The biggest standalone feature here, however, is the way NVIDIA has enhanced every streaming app to make the visuals that much more appealing. NVidia has offered upscaling features in the past, but the added power of the new X1+ processor means the company can start pushing the envelope a little. If you choose to enable it, NVIDIA has an AI-based enhancement mode that genuinely works wonders on everything you use it on. The software analyzes content in the foreground of your stream and applies intelligent sharpening where it makes the most sense to do so. Details like hair and fabric and facial features immediately become sharper and look much nicer, especially on 4K sets. This feature has its limitations, the largest of which being it only works with 30FPS 1080p content at the moment. But because it's a system-level function and not something developers have to opt-in to use in their apps, there's a ton of content available to play with.
NVIDIA Shield TV What could be better
While I totally get the cylinder design decision, and I think being able to position the console in a way that maximize wifi connectivity for things like game streaming and 4K content, I feel weird setting this thing on the ground. It's not passively cooled, there's a small fan in this cylinder keeping everything running, and that means laying it on the floor puts it that much closer to dust and debris from my living room. Pet hair, for example, collects behind my entertainment center in ways that make me worry I'm going to break this console long term. I may make some sort of mount for this so it connects to the side of my entertainment center instead of laying on the floor or on a shelf, and it's a little awkward for NVIDIA to give me a craft project instead of including something in the box.
On the subject of things included in the box, NVIDIA gives you the console and the remote and the power cord and that's it. There's no HDMI cable, no real instruction manual, and it's not immediately clear how to access the batteries in the remote. The packaging is extremely minimalist, which considering this is designed for the less gadget-hungry and more novice techy among NVIDIA's audience is a little frustrating.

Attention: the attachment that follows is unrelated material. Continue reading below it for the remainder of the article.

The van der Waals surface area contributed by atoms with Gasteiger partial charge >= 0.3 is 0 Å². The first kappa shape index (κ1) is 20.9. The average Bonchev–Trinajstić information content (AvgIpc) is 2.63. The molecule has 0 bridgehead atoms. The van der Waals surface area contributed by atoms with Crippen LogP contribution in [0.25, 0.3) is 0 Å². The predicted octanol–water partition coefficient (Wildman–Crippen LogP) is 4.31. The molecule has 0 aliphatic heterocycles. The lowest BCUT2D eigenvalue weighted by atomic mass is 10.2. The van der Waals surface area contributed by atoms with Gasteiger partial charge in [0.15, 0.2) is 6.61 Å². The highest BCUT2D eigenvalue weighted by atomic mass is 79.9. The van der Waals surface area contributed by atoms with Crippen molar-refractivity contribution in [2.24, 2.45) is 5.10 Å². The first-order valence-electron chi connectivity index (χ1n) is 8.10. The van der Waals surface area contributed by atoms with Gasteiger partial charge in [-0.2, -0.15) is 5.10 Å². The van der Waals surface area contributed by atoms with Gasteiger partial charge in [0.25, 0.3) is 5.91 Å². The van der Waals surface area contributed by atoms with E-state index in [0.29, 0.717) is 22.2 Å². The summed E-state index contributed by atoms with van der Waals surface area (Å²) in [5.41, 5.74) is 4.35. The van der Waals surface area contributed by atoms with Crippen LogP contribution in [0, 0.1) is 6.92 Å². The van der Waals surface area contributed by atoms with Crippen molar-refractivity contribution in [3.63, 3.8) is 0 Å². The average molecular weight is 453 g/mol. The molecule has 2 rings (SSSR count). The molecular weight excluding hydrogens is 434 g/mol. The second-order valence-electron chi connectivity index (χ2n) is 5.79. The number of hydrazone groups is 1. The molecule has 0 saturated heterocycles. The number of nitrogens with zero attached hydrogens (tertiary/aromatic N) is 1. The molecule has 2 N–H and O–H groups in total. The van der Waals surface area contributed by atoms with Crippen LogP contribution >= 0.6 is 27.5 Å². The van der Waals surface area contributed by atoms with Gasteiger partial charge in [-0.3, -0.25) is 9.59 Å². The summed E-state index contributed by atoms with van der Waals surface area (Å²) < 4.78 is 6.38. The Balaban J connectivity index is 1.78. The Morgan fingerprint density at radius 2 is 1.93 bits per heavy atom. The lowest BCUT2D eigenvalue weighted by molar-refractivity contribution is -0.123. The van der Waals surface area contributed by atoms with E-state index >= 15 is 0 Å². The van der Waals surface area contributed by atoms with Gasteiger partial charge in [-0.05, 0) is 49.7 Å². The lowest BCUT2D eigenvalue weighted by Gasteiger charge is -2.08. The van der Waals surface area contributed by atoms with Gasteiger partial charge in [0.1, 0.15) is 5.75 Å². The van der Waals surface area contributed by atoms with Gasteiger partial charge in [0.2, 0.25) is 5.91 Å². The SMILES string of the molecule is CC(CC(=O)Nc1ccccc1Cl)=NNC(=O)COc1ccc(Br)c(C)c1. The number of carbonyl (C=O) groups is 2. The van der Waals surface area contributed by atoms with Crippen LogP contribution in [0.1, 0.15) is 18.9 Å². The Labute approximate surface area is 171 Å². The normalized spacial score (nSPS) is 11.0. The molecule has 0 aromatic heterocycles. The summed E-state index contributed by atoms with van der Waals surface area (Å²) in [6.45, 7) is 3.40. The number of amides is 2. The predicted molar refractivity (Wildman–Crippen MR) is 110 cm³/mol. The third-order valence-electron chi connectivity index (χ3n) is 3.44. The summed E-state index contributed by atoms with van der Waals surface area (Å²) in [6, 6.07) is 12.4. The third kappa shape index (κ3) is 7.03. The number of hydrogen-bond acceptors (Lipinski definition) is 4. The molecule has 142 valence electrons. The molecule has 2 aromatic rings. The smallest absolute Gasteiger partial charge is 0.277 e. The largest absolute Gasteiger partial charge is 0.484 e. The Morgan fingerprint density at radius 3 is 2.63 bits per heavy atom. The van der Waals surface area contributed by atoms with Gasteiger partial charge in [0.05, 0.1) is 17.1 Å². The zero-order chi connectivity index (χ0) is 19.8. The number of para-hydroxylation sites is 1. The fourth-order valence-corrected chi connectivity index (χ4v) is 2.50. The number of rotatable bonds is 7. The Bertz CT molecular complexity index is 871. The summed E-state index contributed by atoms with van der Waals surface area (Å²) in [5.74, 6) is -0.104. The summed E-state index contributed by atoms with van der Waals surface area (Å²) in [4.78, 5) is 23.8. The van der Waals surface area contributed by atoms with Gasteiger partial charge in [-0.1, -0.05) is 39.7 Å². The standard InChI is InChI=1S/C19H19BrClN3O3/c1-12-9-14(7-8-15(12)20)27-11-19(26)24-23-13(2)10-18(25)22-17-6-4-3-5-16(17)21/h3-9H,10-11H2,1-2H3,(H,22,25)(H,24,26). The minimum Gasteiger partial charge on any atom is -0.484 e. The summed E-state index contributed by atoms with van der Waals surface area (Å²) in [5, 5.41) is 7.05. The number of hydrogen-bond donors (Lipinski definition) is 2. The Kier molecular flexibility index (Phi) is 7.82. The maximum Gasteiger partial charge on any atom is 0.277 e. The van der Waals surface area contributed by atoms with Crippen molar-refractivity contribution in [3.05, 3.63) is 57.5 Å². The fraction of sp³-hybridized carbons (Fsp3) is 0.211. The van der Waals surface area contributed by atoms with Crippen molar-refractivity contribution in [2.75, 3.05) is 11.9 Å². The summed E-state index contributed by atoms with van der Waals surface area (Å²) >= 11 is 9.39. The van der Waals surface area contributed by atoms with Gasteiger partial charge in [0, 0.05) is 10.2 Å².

One feature NVIDIA included in its remote that I haven't talked about yet is the location command for it. And the reason I haven't brought it up is I'm not going to use it, at least not in its current configuration. If you have a Shield TV Gamepad or the Shield TV app installed, you can use one of these to ping the remote and have it beep to find it. But if I have one of those to things at hand already, I don't really need the remote for whatever it is I am doing. What I would really prefer is a Google Assistant instruction to find it. NVIDIA says it's working on one, however, so this might be a short-lived complaint. And If I'm honest, the updated design of the remote makes it considerably more difficult to lose in the couch anyway.
NVIDIA Shield TV: Should you buy it? Hell yes
We've been asking for a refresh to the Shield TV for a while now, and what NVIDIA delivered is frankly not what I expected. This simpler, more polished experience is fantastic on nearly every level, and doesn't deviate terribly from the things we already enjoyed about this system. And for its price, the new console checks a lot of boxes. If you want a dead simple streaming box that occasionally includes some fun gaming to it as well, this is without a doubt the box for you. And if you have been waiting to upgrade to a new Shield TV from the original, this and the more capable Pro variant are the only real options to consider.
Bottom line? NVIDIA nailed this refresh, and it's going to make a lot of current and future Android TV users very happy.
We may earn a commission for purchases using our links. Learn more.